Despite the differences in the chemical compositions of both “crack” and “heroin,” the two drugs were lumped roughly into the same category of users and dangers. They were advertised as unclean, not only health-wise, but morally too, and were associated with lower-classes, and often times, minorities.
In this paper, I will use the following to demonstrate the similar views on “crack” and “heroin”—David Courtwright and Herman Joseph’s novel Addicts Who Survived: An Oral History of Narcotic Use in America 1923-1965, Caroline Jean Acker’s article titled “How Crack Found A Niche in the Ghetto: The Historical Epidemiology of Drug-Related Harm,” David Herzberg’s “Entitled to Addiction? Pharmaceuticals, Race, and America’s First Drug War,” and Matthew Lassiter’s “Impossible Criminals: The Suburban Imperatives of America’s War on Drugs.”
Crack and heroin were both associated with a lower class of people. Crack was typically used in the cities, while cocaine was used more commonly in suburban areas and was more expensive, hence why it was associated with a higher class than crack was. The media often blasted crack as causing deformities in babies, classifying these babies as “Crack Babies.” However, no word of “Cocaine Babies” was uttered in the media, despite both cocaine and crack causing the same amount of harm to babies when they were developing in the wombs. Crack was associated with minorities, especially African Americans, and images of African American mothers with deformed babies would commonly be in the media to reinforce this association of a specific race with crack in the public’s mind. As seen in David Musto’s novel The American Disease: Origins of Narcotic Control, there was also a rampant fear among whites of cocainized blacks, more so being African American men using crack, what one could call the poor man’s version of cocaine, and suddenly rampaging and assaulting the purity of white women, raping them, and getting retribution on white society. Keeping in mind this difference in class between crack and cocaine users, someone would have to have to five-hundred grams of powdered cocaine in order to get the same prison sentence as someone with just five grams of crack, as shown by Acker.
A juxtaposition of heroin and opium was made apparent in the readings, as well. Heroin was mainly found in minority neighborhoods within major port cities. Knowing that people looked down on those that used heroin instead of opium, Frieda, an eighty-one-year-old white woman addicted to narcotics, made a point of saying that she did not look down on those that used the needle—heroin—when she would smoke opium, the higher-class drug of sorts. In fact, she said she “never bothered with them” even, thinking that opium users were not like “the junkies in the street” using heroin (Courtwright and Joseph 82). In Herzberg’s “Entitled to Addiction? Pharmaceuticals, Race, and America’s First Drug War,” authorities saw users of heroin as “street-hustling urban junkies.” It appears that heroin was cheaper than opium, too, making sense as to why it was associated with a lower class of people. Drawing from Frieda’s story in Addicts Who Survived: An Oral History of Narcotic Use in America 1923-1965, opium became harder to afford compared to heroin in the 1930s. Just as cocaine was the “rich man’s drug” in the 1970s, opium, or as they refer to it in the reading— “hop” —was the “rich man’s drug” in the 1920s and a favorite of those “flush with cash” (Courtwright and Joseph 77). One can possibly see why heroin, since it was known to be easier to smuggle than opium, could be associated more with a lower form of criminal, dirtier, and more clandestine. According to Herzberg in “Entitled to Addiction? Pharmaceuticals, Race, and America’s First Drug War,” people would increasingly identify with being an outsider and even an outlaw when smuggling heroin, as opposed to opium. It is important to realize that opium was not always associated with higher class people, in fact it was a prime target in federal narcotic legislation and was seen as dirty and deplorable, associated with Chinese people, until tides had changed when heroin entered the picture in the American drug world.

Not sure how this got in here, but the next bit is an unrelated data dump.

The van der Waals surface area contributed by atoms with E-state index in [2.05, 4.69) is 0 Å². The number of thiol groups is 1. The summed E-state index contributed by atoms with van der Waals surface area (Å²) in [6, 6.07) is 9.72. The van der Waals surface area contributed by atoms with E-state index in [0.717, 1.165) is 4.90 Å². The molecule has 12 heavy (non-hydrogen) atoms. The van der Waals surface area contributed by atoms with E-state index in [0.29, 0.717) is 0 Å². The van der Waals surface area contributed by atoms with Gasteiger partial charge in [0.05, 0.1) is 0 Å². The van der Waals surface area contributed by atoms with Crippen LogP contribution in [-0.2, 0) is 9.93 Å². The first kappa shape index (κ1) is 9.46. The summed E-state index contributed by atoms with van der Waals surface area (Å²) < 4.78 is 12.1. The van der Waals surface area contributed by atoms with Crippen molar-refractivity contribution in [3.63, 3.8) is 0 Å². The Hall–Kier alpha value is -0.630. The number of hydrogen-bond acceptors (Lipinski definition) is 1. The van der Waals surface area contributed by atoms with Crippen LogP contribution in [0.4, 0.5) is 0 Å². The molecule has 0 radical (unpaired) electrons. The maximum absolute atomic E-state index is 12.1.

“Impossible Criminals: The Suburban Imperatives of America’s War on Drugs” reveals how former President Ronald Reagan and former First Wife Nancy Reagan framed both crack and heroin as the drugs killing the children of America, along with marijuana. With opium and morphine having the same chemical impact, morphine extract could be used to create heroin, similar to cocaine being transformed into crack.
Crack was associated with lower-classes, namely African Americans, and heroin was associated with lower-class people, as well, and minorities. One should keep in mind through this comparison of crack and heroin in these various pieces of literature that it appears whichever drug was used by minorities was the under-drug, to make a spin-off of the term under-dog.